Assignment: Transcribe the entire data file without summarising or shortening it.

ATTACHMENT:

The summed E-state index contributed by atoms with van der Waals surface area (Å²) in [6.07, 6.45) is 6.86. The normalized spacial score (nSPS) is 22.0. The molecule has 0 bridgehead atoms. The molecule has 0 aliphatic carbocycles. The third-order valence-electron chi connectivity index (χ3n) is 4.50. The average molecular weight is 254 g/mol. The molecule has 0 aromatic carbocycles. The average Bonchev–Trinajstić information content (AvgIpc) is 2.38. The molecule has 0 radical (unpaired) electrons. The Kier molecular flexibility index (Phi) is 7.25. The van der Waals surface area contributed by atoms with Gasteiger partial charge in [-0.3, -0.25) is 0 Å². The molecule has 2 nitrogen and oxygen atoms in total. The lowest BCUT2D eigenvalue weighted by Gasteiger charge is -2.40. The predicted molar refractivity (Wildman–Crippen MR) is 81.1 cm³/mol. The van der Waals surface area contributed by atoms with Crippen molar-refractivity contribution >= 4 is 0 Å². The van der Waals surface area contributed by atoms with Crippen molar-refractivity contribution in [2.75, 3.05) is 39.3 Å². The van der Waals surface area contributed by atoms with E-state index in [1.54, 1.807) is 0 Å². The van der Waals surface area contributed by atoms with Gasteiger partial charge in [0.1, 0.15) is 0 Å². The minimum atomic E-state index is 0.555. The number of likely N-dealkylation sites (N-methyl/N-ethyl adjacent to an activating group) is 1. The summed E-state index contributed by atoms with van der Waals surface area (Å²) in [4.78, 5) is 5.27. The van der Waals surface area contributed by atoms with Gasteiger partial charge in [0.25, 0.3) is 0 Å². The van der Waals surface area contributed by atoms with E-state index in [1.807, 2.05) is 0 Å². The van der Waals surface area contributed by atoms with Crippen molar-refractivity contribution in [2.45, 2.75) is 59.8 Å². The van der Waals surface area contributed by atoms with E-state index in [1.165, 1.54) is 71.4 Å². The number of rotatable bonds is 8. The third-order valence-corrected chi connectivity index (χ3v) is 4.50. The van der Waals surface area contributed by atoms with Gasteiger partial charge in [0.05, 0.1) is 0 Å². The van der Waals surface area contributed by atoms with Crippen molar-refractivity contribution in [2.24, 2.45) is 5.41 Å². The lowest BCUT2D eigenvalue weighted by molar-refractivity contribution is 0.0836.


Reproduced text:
The summed E-state index contributed by atoms with van der Waals surface area (Å²) in [6.07, 6.45) is 6.86. The normalized spacial score (nSPS) is 22.0. The molecule has 0 bridgehead atoms. The molecule has 0 aliphatic carbocycles. The third-order valence-electron chi connectivity index (χ3n) is 4.50. The average molecular weight is 254 g/mol. The molecule has 0 aromatic carbocycles. The average Bonchev–Trinajstić information content (AvgIpc) is 2.38. The molecule has 0 radical (unpaired) electrons. The Kier molecular flexibility index (Phi) is 7.25. The van der Waals surface area contributed by atoms with Gasteiger partial charge in [-0.3, -0.25) is 0 Å². The molecule has 2 nitrogen and oxygen atoms in total. The lowest BCUT2D eigenvalue weighted by Gasteiger charge is -2.40. The predicted molar refractivity (Wildman–Crippen MR) is 81.1 cm³/mol. The van der Waals surface area contributed by atoms with Crippen molar-refractivity contribution >= 4 is 0 Å². The van der Waals surface area contributed by atoms with Crippen molar-refractivity contribution in [2.75, 3.05) is 39.3 Å². The van der Waals surface area contributed by atoms with E-state index in [1.54, 1.807) is 0 Å². The van der Waals surface area contributed by atoms with Gasteiger partial charge in [0.1, 0.15) is 0 Å². The minimum atomic E-state index is 0.555. The number of likely N-dealkylation sites (N-methyl/N-ethyl adjacent to an activating group) is 1. The summed E-state index contributed by atoms with van der Waals surface area (Å²) in [4.78, 5) is 5.27. The van der Waals surface area contributed by atoms with Gasteiger partial charge in [0.25, 0.3) is 0 Å². The van der Waals surface area contributed by atoms with E-state index in [1.807, 2.05) is 0 Å². The van der Waals surface area contributed by atoms with Crippen molar-refractivity contribution in [2.45, 2.75) is 59.8 Å². The van der Waals surface area contributed by atoms with E-state index in [1.165, 1.54) is 71.4 Å². The number of rotatable bonds is 8. The third-order valence-corrected chi connectivity index (χ3v) is 4.50. The van der Waals surface area contributed by atoms with Gasteiger partial charge in [0.05, 0.1) is 0 Å². The van der Waals surface area contributed by atoms with Crippen molar-refractivity contribution in [2.24, 2.45) is 5.41 Å². The lowest BCUT2D eigenvalue weighted by molar-refractivity contribution is 0.0836.